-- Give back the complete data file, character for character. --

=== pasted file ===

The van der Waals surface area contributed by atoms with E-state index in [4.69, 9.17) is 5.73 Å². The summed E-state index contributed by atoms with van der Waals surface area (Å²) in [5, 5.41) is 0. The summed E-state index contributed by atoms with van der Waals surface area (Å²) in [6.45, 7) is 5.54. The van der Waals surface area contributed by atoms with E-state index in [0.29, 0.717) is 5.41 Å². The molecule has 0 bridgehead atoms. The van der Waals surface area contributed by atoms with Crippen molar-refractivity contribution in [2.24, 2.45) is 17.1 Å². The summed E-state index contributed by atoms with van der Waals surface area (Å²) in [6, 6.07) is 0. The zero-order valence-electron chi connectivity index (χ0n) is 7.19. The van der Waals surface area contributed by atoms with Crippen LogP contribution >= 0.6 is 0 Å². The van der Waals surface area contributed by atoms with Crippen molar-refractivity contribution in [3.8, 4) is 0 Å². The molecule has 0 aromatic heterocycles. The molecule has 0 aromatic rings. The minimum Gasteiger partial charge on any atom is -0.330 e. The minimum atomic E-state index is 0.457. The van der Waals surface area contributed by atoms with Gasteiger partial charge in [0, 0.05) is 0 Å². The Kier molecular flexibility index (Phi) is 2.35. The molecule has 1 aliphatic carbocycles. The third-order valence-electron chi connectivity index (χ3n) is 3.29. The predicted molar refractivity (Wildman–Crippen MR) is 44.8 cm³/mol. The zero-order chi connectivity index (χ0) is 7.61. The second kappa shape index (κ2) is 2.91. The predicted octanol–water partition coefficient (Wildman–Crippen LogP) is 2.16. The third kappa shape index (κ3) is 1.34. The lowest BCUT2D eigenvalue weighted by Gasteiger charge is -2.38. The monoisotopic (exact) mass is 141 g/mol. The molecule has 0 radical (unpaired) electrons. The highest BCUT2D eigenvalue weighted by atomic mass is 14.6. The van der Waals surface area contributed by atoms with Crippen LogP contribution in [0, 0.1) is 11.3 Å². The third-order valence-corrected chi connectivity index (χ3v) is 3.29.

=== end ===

The van der Waals surface area contributed by atoms with E-state index in [4.69, 9.17) is 5.73 Å². The summed E-state index contributed by atoms with van der Waals surface area (Å²) in [5, 5.41) is 0. The summed E-state index contributed by atoms with van der Waals surface area (Å²) in [6.45, 7) is 5.54. The van der Waals surface area contributed by atoms with E-state index in [0.29, 0.717) is 5.41 Å². The molecule has 0 bridgehead atoms. The van der Waals surface area contributed by atoms with Crippen molar-refractivity contribution in [2.24, 2.45) is 17.1 Å². The summed E-state index contributed by atoms with van der Waals surface area (Å²) in [6, 6.07) is 0. The zero-order valence-electron chi connectivity index (χ0n) is 7.19. The van der Waals surface area contributed by atoms with Crippen LogP contribution >= 0.6 is 0 Å². The van der Waals surface area contributed by atoms with Crippen molar-refractivity contribution in [3.8, 4) is 0 Å². The molecule has 0 aromatic heterocycles. The molecule has 0 aromatic rings. The minimum Gasteiger partial charge on any atom is -0.330 e. The minimum atomic E-state index is 0.457. The van der Waals surface area contributed by atoms with Gasteiger partial charge in [0, 0.05) is 0 Å². The Kier molecular flexibility index (Phi) is 2.35. The molecule has 1 aliphatic carbocycles. The third-order valence-electron chi connectivity index (χ3n) is 3.29. The predicted molar refractivity (Wildman–Crippen MR) is 44.8 cm³/mol. The zero-order chi connectivity index (χ0) is 7.61. The second kappa shape index (κ2) is 2.91. The predicted octanol–water partition coefficient (Wildman–Crippen LogP) is 2.16. The third kappa shape index (κ3) is 1.34. The lowest BCUT2D eigenvalue weighted by Gasteiger charge is -2.38. The monoisotopic (exact) mass is 141 g/mol. The molecule has 0 radical (unpaired) electrons. The highest BCUT2D eigenvalue weighted by atomic mass is 14.6. The van der Waals surface area contributed by atoms with Crippen LogP contribution in [0, 0.1) is 11.3 Å². The third-order valence-corrected chi connectivity index (χ3v) is 3.29.